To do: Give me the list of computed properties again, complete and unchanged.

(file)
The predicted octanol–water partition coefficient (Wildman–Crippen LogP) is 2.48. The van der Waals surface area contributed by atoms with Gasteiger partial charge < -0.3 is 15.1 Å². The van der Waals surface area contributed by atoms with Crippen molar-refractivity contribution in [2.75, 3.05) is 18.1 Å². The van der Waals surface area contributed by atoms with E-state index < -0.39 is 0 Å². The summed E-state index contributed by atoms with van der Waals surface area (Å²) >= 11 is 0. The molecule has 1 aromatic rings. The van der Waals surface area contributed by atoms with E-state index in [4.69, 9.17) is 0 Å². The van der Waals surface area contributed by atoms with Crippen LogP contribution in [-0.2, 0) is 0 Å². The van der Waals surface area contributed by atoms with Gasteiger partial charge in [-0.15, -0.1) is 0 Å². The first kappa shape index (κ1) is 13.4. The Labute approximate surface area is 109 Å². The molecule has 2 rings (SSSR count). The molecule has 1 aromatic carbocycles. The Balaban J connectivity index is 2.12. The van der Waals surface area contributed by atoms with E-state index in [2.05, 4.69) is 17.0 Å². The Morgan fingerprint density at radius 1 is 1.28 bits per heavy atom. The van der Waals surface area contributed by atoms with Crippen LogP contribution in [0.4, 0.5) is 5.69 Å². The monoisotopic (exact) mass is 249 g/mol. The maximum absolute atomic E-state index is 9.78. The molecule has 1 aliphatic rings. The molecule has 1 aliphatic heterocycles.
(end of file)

The predicted octanol–water partition coefficient (Wildman–Crippen LogP) is 2.48. The van der Waals surface area contributed by atoms with Gasteiger partial charge < -0.3 is 15.1 Å². The van der Waals surface area contributed by atoms with Crippen molar-refractivity contribution in [2.75, 3.05) is 18.1 Å². The van der Waals surface area contributed by atoms with E-state index < -0.39 is 0 Å². The summed E-state index contributed by atoms with van der Waals surface area (Å²) >= 11 is 0. The molecule has 1 aromatic rings. The van der Waals surface area contributed by atoms with E-state index in [4.69, 9.17) is 0 Å². The van der Waals surface area contributed by atoms with Crippen LogP contribution in [-0.2, 0) is 0 Å². The van der Waals surface area contributed by atoms with Gasteiger partial charge in [-0.15, -0.1) is 0 Å². The first kappa shape index (κ1) is 13.4. The Labute approximate surface area is 109 Å². The molecule has 2 rings (SSSR count). The molecule has 1 aromatic carbocycles. The Balaban J connectivity index is 2.12. The van der Waals surface area contributed by atoms with E-state index in [2.05, 4.69) is 17.0 Å². The Morgan fingerprint density at radius 1 is 1.28 bits per heavy atom. The van der Waals surface area contributed by atoms with Crippen LogP contribution in [0.4, 0.5) is 5.69 Å². The monoisotopic (exact) mass is 249 g/mol. The maximum absolute atomic E-state index is 9.78. The molecule has 1 aliphatic rings. The molecule has 1 aliphatic heterocycles.